Hartley had been dropped by Red Bull midway through 2010, and admitted here yesterday, “I guess I wasn’t ready. I had some success in the early days, I won the Formula Renault championship, I became the reserve driver, had my first F1 test at 18 years old and I guess I just didn’t deal with the pressure. I stopped enjoying it, I wasn’t happy; I was pretty young and away from home. When the Formula 1 dream, so to speak, stopped in 2010, I picked myself up, I found endurance racing and I have learned a lot from that experience. Being in the LMP1 programme, a high-profile category, where there is a lot of pressure, probably not that dissimilar to Formula 1 in some ways, in that respect, in development of the race car, and working with team mates has been great.
“I’m a lot stronger than I was back then, basically. I wasn’t ready at 18 years old. I like to think I’m ready now.”
In one way. In another, however, he admits he’s not so well prepared.
“I haven’t driven the car, I haven’t driven a single-seater since 2012,” he stressed before Friday’s opening Austin sessions, “but I like to think that Porsche LMP1 has hopefully prepared me well.”
He says that as yet no expectations have been set beyond this weekend, but it’s clear that Marko has thrown him in the deep end to see how he swims, and the second seat at Toro Rosso in 2018 could well be at stake if he does a decent job.
“To be honest, some of the team members I’m just meeting for the first time today, and yesterday during the seat fit,” he admitted on Friday. “Nothing has really been said yet. Obviously, I want to do the best that I can. I’m trying not to put to many expectations on it.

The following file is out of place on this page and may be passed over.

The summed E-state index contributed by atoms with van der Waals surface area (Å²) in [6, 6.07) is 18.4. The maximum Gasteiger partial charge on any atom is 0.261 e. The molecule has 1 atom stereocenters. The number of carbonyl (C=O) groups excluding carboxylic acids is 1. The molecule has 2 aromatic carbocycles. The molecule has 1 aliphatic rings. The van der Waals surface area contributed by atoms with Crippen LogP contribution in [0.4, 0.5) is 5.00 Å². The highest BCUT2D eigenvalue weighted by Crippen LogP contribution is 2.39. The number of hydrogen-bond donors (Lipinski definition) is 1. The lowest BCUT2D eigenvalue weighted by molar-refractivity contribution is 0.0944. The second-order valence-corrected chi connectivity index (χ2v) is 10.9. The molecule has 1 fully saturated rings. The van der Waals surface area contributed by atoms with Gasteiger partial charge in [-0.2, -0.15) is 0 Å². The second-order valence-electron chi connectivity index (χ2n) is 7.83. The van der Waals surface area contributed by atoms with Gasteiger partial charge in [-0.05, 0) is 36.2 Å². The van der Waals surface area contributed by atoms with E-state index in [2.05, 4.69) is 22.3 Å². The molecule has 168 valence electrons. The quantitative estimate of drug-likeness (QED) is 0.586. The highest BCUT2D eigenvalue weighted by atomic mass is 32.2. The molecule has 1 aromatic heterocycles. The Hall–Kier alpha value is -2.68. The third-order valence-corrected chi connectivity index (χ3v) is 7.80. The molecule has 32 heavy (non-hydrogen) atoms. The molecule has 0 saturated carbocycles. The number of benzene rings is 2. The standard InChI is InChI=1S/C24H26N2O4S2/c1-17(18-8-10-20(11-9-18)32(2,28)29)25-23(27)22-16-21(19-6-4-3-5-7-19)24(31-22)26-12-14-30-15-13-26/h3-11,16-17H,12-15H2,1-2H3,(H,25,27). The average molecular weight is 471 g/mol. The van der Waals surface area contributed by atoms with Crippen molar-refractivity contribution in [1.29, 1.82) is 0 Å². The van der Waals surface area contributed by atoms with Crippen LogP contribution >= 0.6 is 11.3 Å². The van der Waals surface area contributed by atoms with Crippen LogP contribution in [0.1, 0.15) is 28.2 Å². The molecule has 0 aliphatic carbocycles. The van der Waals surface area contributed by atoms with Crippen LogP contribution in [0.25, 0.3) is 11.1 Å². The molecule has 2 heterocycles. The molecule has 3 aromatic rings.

“But it’s definitely nice coming to my Formula 1 debut at a track I know very well. Like you say, it dates back to 2013 and I think I’ve driven here almost every year since. Actually, as a racing driver, learning a track, when you have enough experience, it can happen quite quickly. I think learning the car will be the bigger challenge. The big tyres, the big downforce that these Formula 1 cars have at the moment, obviously they are setting lap records at every track they go to. I’m going to have a bit on my hands tomorrow and the track is only a small part of it. But yeah, looking forward to trying to just focus on the weekend and see how that goes and see what comes from it.”
He has, of course, sought advice from as many colleagues as possible, notably one-time Red Bull stablemates Sebastien Buemi and Mark Webber
“All the friends I have in the sport I’ve been asking for a bit of advice. I saw Mark this morning for breakfast. I saw Daniel Ricciardo, who is one of my best buddies as well. I saw him two nights ago, asked him for all the advice I could manage to get out of him regarding tyres."
That advice seems to have paid off, as thus far Hartley has had a pretty much blemish-free, if unspectular, weekend. He qualified 18th, but will start last thanks to engine penalties.
"There’ll be a few butterflies in my stomach tomorrow for sure," he admitted. "But I’ve been pretty relaxed all weekend – I’m trying to tell myself it’s just another race, even though I know it’s obviously not…it’s really my F1 debut!"
And somewhere, perhaps, the 1967 world champion will be sat, laughing with his distinctive titter, and raising a glass to a fellow countryman and telling him just to get out there and get it done.